Search as we might for evidence to the contrary, even the most optimistic readings indicate that when it comes to climate change, we're almost certainly doomed.
Let's start with the moderately good news: Every major country on Earth except India has agreed to cut emissions, to the cumulative effect of reducing the heating planet by 6.3 degrees by the century's end, the Times reports. It's a dragging step in an increasingly dire situation—the current goal is to limit warming to 3.6 degrees, resulting in an environment that, while far from ideal, would at least be tolerable.
In this country, though, progressive climate change measures have faced vicious opposition from Congress, and it seems unlikely that agreement will be reached ahead of the U.N. Conference on Climate Change in Paris, now just two months away.
America's current plan does not necessarily rely on the support of Congress—the federal Department of Transportation has imposed new rules on cars and light trucks with the intention of increasing fuel efficiency, and the EPA has new rules on power-plant emissions that will force closure of the nation's less efficient coal-fired plants, the New Yorker reported last month.
These steps, along with stricter energy-efficiency standards for appliances, will lower emissions by 26 percent by 2015. It's a laudable step, but not nearly enough—the remaining two degrees will be burned through in just a few decades, the magazine says.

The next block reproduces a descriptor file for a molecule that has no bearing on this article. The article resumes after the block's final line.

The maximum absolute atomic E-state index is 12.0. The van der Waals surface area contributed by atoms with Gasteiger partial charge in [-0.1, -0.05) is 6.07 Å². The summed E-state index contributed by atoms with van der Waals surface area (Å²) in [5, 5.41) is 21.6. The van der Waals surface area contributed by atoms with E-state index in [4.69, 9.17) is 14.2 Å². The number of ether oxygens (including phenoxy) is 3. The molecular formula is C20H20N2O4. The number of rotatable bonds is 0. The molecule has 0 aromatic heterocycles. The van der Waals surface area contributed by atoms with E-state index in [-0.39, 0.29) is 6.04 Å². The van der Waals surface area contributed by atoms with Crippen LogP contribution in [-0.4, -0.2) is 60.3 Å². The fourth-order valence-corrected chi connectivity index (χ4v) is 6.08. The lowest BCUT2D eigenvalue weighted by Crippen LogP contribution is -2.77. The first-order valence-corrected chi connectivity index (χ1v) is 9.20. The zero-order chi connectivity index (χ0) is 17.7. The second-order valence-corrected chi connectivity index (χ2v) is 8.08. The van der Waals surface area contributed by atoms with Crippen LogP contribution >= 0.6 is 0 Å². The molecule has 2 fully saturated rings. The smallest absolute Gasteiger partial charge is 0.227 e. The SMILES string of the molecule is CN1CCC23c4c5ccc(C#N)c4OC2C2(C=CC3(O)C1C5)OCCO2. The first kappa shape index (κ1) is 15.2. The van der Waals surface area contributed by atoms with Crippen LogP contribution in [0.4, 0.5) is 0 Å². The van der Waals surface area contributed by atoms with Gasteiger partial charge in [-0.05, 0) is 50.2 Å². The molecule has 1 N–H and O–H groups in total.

And that's just the U.S. On the global scale, the pledges made ahead of Paris “are a big step forward, but not sufficient—not even close,” John D. Sterman, a professor of management at the Massachusetts Institute of Technology, told the Times.
In New York, Mayor de Blasio is today announcing a plan to cut emissions in the city by 80 percent by 2050. The plan is to use a "retrofit accelerator" that enables landlords to refurbish their buildings for energy efficiency. The goal is to retrofit around 1,000 buildings a year by 2025, a plan that, if successful, would equate to taking 200,000 cars off the road, Politico New York reports.
"Business as usual simply won't do when our very survival is at stake," de Blasio told the outlet. "We're ensuring that building owners have the tools they need to go green through the NYC Retrofit Accelerator."
The city will also be expanding its carbon challenge, in which 700 multi-family buildings and 40 institutions will pledge a 30 percent reduction in greenhouse gas emissions over the coming decade. Those who continue to lag might be hit with mandatory emissions reductions, though the administration is optimistic that punitive measures can be avoided by making emissions reduction tools universally available.
The earth is around 1.5 degrees warmer than it was prior to the Industrial Revolution. Polar ice caps and glaciers are rapidly dissipating, oceans are acidifying as sea levels are rising faster than we thought, weather is becoming more extreme, and the global food system is beginning to falter. What's in your Mason jar?